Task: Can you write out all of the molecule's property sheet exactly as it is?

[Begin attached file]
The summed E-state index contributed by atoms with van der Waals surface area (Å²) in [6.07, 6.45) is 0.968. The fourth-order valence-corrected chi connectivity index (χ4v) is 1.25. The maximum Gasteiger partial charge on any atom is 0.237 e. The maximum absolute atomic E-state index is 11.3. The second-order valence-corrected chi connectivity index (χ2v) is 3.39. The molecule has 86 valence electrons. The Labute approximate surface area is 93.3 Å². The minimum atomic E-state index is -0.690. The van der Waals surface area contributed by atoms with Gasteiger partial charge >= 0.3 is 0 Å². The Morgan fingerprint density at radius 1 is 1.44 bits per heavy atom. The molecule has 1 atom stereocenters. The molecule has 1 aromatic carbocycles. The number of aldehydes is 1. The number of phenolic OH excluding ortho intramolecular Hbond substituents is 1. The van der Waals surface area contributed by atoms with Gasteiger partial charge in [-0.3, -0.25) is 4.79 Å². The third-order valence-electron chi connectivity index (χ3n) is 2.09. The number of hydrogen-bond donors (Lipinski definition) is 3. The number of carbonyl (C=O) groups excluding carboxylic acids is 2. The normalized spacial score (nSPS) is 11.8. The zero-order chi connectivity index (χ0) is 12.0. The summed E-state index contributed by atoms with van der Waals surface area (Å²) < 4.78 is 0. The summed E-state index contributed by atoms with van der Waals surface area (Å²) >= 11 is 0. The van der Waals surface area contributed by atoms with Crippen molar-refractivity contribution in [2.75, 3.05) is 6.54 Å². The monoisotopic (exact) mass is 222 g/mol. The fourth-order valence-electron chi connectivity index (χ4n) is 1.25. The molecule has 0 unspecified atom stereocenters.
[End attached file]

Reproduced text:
The summed E-state index contributed by atoms with van der Waals surface area (Å²) in [6.07, 6.45) is 0.968. The fourth-order valence-corrected chi connectivity index (χ4v) is 1.25. The maximum Gasteiger partial charge on any atom is 0.237 e. The maximum absolute atomic E-state index is 11.3. The second-order valence-corrected chi connectivity index (χ2v) is 3.39. The molecule has 86 valence electrons. The Labute approximate surface area is 93.3 Å². The minimum atomic E-state index is -0.690. The van der Waals surface area contributed by atoms with Gasteiger partial charge >= 0.3 is 0 Å². The Morgan fingerprint density at radius 1 is 1.44 bits per heavy atom. The molecule has 1 atom stereocenters. The molecule has 1 aromatic carbocycles. The number of aldehydes is 1. The number of phenolic OH excluding ortho intramolecular Hbond substituents is 1. The van der Waals surface area contributed by atoms with Gasteiger partial charge in [-0.3, -0.25) is 4.79 Å². The third-order valence-electron chi connectivity index (χ3n) is 2.09. The number of hydrogen-bond donors (Lipinski definition) is 3. The number of carbonyl (C=O) groups excluding carboxylic acids is 2. The normalized spacial score (nSPS) is 11.8. The zero-order chi connectivity index (χ0) is 12.0. The summed E-state index contributed by atoms with van der Waals surface area (Å²) < 4.78 is 0. The summed E-state index contributed by atoms with van der Waals surface area (Å²) >= 11 is 0. The van der Waals surface area contributed by atoms with Crippen molar-refractivity contribution in [2.75, 3.05) is 6.54 Å². The monoisotopic (exact) mass is 222 g/mol. The fourth-order valence-electron chi connectivity index (χ4n) is 1.25. The molecule has 0 unspecified atom stereocenters.